In Game 6 at L.A.’s fabulous Forum, the Lakers stalled for a while, but showed late they still had some run in them. Old head Abdul-Jabbar was in top form, scoring 30 and grabbing 12 rebounds. Rookie Scott gave the Lakers new life, especially in a 36-21 fourth-quarter run with clutch shooting that gave the Lakers’ a 119-108 come-from-behind win.
In Game 7, Boston made sure it maintained a large enough lead throughout the game—six points after halftime, 13 points after three quarters—so they could avoid the trademark Laker run at the end of the game. The Lakers made their run—trailing 105-102 with 1:14 left—but that was as close as it got in the Celtics 111-102 championship-clinching victory, with Boston getting all the key rebounds at the end of the game.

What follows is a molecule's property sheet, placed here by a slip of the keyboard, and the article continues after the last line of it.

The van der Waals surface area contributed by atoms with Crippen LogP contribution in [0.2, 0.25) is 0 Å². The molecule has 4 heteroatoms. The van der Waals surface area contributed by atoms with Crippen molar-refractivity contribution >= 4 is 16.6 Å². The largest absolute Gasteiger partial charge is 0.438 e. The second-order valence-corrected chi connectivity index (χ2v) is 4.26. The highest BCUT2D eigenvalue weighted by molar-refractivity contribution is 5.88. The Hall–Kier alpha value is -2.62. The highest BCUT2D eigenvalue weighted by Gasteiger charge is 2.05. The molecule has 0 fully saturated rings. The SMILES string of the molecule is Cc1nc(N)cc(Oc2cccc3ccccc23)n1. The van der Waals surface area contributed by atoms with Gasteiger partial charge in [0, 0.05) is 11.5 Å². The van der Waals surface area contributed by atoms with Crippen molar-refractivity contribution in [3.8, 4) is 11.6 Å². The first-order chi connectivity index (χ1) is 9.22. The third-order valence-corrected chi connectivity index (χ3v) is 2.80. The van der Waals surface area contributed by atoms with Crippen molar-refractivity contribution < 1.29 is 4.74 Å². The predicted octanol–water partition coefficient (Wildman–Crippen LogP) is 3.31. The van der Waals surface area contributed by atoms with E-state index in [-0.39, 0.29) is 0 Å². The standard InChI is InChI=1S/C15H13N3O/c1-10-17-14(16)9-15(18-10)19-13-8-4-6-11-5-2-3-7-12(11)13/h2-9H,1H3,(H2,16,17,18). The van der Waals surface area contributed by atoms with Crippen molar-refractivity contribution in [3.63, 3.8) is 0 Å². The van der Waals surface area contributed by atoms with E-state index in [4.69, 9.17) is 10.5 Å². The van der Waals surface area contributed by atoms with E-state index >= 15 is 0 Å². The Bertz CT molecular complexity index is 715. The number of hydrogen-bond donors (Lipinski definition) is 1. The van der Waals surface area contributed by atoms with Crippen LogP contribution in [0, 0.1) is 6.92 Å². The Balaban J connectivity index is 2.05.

That was the key. With concentrated effort on offensive rebounding and second-chance points, the Celtics finished with 52 rebounds—20 offensive—to the Lakers’ 33. After all, the Lakers couldn’t run, if they couldn’t control the boards, could they?
That’s what made regular-season MVP Larry Bird the obvious choice for NBA Finals MVP. Not only did he average a series-high 27 points per game, but his 14-rebound average was exactly what the Celtics needed...and he knew it.
“That’s what made Larry so great,” says Ainge, now the Celtics’ executive director of basketball operations. “If you needed a basket, Larry would get it. A rebound? Larry would get it. He always knew what you needed to do to win.”
Magic had a great series, as well—18 points per game and a Finals record 95 assists (14 assist average). But his best was yet to come...